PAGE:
Carbon is the next gold


Consultants and financiers scramble to stake their claim in the trillion-dollar carbon market


By Victoria Schlesinger


Illustration by Christian Northeast

On a February evening in the Butterfly Lounge overlooking San Francisco Bay, the jackets and ties and nametags finally came off. Attendees of the Carbon Forum America conference were sharing a nightcap and talking frankly about who will profit in the United States due to climate change. Would it be the banks, the traders, the greenhouse gas–emitting industries, or the public? A utility company employee who had already tossed back a few leaned heavily on a table, lamenting the problems with American capitalism. A CFO seeking funding for his solar venture called the carbon economy a “bunch of hot air.” And standing in small groups, as servers offered up hors d’oeuvres and glasses of wine, financiers projected the size of a possible US carbon market. With its potential to reach $1 trillion by 2020, it seems everyone wants a cut.

The drinks and blunt musings came after a long day of panel presentations, where the questions of who will win and who will lose under proposed federal global warming legislation simmered beneath reserved exchanges. The conference began with an inspired speech about the significance of launching a carbon market—one in which companies buy, sell, and trade the right to emit carbon dioxide (CO2) to reduce the amount of greenhouse gases released into the atmosphere. It’s widely believed the world must slash CO2 emissions 80 percent by 2050 to avoid the worst effects of climate change, including sea level rise, catastrophic weather, and ecosystem degradation. “You are taking part in something that really matters,” James Cameron, vice chairman of Climate Change Capital, a cleantech investment group, told the crowd. “You’re finding ways to solve a problem that, ultimately, if we are successful, will have taught us how to achieve a level of cooperation between us as humans that, perhaps, we’ve never achieved before. That is the nature of the endeavor that is involved in the global carbon market.”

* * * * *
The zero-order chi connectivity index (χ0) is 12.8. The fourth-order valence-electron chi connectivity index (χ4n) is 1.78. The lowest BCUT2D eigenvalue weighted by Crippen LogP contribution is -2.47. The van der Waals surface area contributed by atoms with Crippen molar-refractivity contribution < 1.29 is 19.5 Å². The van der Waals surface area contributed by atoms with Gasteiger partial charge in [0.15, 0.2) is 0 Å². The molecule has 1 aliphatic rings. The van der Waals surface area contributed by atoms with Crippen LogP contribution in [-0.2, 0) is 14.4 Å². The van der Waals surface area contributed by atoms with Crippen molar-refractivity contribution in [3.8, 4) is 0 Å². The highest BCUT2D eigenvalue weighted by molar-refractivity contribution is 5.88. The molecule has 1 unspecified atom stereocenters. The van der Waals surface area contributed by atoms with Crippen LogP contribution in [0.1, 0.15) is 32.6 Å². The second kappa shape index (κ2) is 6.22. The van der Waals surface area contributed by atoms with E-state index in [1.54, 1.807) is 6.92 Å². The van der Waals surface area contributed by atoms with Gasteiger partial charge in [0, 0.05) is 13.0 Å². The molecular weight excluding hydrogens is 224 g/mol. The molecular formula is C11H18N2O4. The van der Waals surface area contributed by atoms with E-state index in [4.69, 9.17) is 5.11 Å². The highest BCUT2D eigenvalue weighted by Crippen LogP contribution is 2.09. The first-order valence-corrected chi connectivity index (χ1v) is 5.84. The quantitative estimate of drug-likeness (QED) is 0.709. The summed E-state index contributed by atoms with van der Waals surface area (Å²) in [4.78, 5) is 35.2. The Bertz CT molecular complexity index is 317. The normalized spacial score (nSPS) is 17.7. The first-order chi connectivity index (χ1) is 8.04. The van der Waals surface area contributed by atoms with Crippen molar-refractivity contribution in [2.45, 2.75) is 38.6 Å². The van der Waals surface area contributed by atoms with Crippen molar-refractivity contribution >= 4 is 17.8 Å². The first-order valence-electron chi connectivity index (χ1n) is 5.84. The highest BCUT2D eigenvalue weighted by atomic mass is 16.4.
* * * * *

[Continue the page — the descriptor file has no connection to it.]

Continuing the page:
Cameron, a tall, dapper Brit who wore pinstripe pastel socks and carried a fedora, received warm applause for his opening words. Next up was Nancy McFadden, senior vice president of public affairs for Pacific Gas & Electric (PG&E). “I’ll bring this down to a level maybe not so lofty ...,” she began. It was a minor jab that alluded to the countrywide tension about how the $1 trillion will be divvied up. Financiers like Cameron, companies such as PG&E whose CO2 emissions will be regulated, and environmentalists are now heatedly debating the rules for a market that could be in place as soon as next year.

With about two-thirds of states pursuing regional carbon markets and climate change legislation in the absence of a federal policy, companies fear a regulation nightmare. As a result, the business sector is demanding the government establish a nationwide policy with a single set of rules as quickly as possible. An alliance called the United States Climate Action Partnership, made up of more than two dozen major corporations including General Motors, Duke Energy, and BP America, has pledged to help “enact an environmentally effective, economically sustainable, and fair climate-change program consistent with our principles at the earliest practicable date.”

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Comments

Damn straight - James Cameron rocks!

Is it supposed tobe COOL to buy the right to pollute? I'm new here, but have heard of this idea before and always assumed it was some sort of a joke, like the ancient idea of buying indulgences so one could sin. Does this actually make sense to anyone besides maybe someone like the former managers of a company called Enron which brought rolling black outs to California?

@Siver Bear - dude you spent too much time as an altar boy as a grom. By creating a market for co2 emissions, coupled with legally binding targets, countries and companies have start paying the true price for their activities. As a result investment, at scale, will be channeled to reduce GHG emissions and generate cleaner energy. Companies that adapt will still make a profit and only now in conjunctiuon with the environment. Wealth can still be created, only now it's wealth worth having.

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